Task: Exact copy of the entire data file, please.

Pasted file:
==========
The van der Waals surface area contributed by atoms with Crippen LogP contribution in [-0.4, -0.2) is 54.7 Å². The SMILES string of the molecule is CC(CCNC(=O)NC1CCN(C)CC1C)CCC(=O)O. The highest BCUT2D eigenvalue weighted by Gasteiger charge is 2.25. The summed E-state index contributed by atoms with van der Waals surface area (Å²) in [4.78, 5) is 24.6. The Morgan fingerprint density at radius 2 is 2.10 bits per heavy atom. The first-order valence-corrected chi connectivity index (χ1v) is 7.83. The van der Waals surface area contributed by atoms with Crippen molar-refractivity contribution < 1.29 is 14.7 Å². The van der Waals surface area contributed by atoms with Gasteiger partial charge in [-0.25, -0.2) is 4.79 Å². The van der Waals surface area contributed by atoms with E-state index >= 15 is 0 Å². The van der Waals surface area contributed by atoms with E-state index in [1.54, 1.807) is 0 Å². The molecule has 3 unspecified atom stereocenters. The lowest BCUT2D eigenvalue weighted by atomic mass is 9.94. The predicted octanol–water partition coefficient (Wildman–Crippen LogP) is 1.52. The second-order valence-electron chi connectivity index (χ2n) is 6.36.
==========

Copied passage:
The van der Waals surface area contributed by atoms with Crippen LogP contribution in [-0.4, -0.2) is 54.7 Å². The SMILES string of the molecule is CC(CCNC(=O)NC1CCN(C)CC1C)CCC(=O)O. The highest BCUT2D eigenvalue weighted by Gasteiger charge is 2.25. The summed E-state index contributed by atoms with van der Waals surface area (Å²) in [4.78, 5) is 24.6. The Morgan fingerprint density at radius 2 is 2.10 bits per heavy atom. The first-order valence-corrected chi connectivity index (χ1v) is 7.83. The van der Waals surface area contributed by atoms with Crippen molar-refractivity contribution < 1.29 is 14.7 Å². The van der Waals surface area contributed by atoms with Gasteiger partial charge in [-0.25, -0.2) is 4.79 Å². The van der Waals surface area contributed by atoms with E-state index >= 15 is 0 Å². The van der Waals surface area contributed by atoms with E-state index in [1.54, 1.807) is 0 Å². The molecule has 3 unspecified atom stereocenters. The lowest BCUT2D eigenvalue weighted by atomic mass is 9.94. The predicted octanol–water partition coefficient (Wildman–Crippen LogP) is 1.52. The second-order valence-electron chi connectivity index (χ2n) is 6.36.